If you've been a gamer for a long time then the name Treasure should mean something to you. One of the most highly respected development studios in Japan, Treasure is the daddy of extremely difficult shoot 'em ups. Whether it's GameCube and Dreamcast classic Ikaruga, the Mega Drive run-and-gun gem Gunstar Heroes or the recently remade for DS Bangai-O, a Treasure-developed title will test your control pad dexterity like no other developer's game can.
A great example of this was the original Sin & Punishment, a Nintendo 64 on-rails shooter that, while a fantastic game and one of the best examples of the shoot 'em up genre on the N64, was unfortunately never released outside of Japan.
Nintendo gamers in the West were cruelly denied the right to play this fantastic game until it was finally released on the Wii's Virtual Console a couple of years ago. Now its long awaited sequel is here and, in true Treasure fashion, it's more difficult than a culinary conversation between a vegetarian and a butcher.
Isa and Kachi, the young male and female characters you get to choose from, have crash-landed in a secret government building and are trying to leg it out of there before they're killed.
Both characters have their own strengths and weaknesses, though the difference isn't quite as stark as you might expect. The pair have a similar feel when you're controlling them since they each have the ability to both run along the ground and fly around at will (Isa has a jetpack while Kachi has a hoverboard), so it all really comes down to their alternative fire methods. Isa's charged shot is a single huge explosion which does great damage to anything in its vicinity, while Kachi fires a series of homing missiles at multiple enemies, allowing for a less powerful but more accurate and widespread assault.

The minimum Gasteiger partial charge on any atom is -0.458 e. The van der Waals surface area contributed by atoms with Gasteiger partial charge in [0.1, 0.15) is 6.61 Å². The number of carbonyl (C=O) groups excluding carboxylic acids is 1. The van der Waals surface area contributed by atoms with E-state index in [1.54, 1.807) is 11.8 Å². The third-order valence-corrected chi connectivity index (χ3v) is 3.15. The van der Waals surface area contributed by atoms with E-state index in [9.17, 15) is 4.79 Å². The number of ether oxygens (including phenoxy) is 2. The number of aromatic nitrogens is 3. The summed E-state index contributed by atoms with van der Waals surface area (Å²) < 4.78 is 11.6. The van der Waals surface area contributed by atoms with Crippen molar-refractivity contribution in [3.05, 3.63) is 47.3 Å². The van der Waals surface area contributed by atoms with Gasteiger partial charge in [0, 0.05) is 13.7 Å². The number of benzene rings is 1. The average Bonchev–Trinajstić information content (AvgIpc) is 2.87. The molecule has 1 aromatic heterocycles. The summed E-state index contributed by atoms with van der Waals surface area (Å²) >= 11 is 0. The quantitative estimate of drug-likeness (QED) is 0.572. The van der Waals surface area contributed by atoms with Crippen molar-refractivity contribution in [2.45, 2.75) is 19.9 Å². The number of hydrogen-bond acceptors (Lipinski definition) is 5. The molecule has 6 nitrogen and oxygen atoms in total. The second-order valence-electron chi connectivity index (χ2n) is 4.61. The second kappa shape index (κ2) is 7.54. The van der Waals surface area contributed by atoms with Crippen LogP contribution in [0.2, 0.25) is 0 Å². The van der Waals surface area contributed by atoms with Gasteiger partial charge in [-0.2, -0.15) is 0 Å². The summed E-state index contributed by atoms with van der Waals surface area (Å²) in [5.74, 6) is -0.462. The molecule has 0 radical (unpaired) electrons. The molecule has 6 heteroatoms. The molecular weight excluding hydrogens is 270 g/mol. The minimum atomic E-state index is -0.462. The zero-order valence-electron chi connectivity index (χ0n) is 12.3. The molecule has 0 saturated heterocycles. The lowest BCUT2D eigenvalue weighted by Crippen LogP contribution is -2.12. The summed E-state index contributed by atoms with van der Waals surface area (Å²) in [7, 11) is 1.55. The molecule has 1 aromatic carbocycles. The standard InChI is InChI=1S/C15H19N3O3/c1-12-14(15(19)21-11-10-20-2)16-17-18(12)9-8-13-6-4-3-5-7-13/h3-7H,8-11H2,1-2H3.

Although you can use the Classic and GameCube controllers, using the Remote and Nunchuk control method is by far the best way to play this game as you use the control stick to move your character and point at the screen to shoot.
You can also use the A button to lock on to enemies or bosses' weak spots, but your shots are less powerful. If you quickly tap the B button instead of holding it, your character will quickly swipe their cleverly-concealed sword, which is handy for deflecting bullets and taking out nearby enemies.
Pointing the Remote is infinitely easier to do than using the analogue stick to move your crosshair, as was the case in the N64 original.
A decent player will finish Sin & Punishment 2 on its Normal difficulty setting in around seven hours but getting through the story is only the beginning - it's the high score system that separates the men from the boys.
Getting a high score in Sin & Punishment 2 is all about building a combo. Each time you kill an enemy your combo number will rise slightly. This combo number acts as a score multiplier so as it continues to grow you'll start to get more and more points for each enemy you defeat. Every time you take a hit, however, you lose a hefty chunk of your combo.
This makes for an intriguing risk/reward system. If you play it safe and avoid getting mixed up with too many enemies, you'll miss out on a lot of kills but get stuck in and try to kill as many enemies as possible and you're more likely to take damage. Once you've finished a level, you'll be given the option to submit your score to the game's online leaderboards.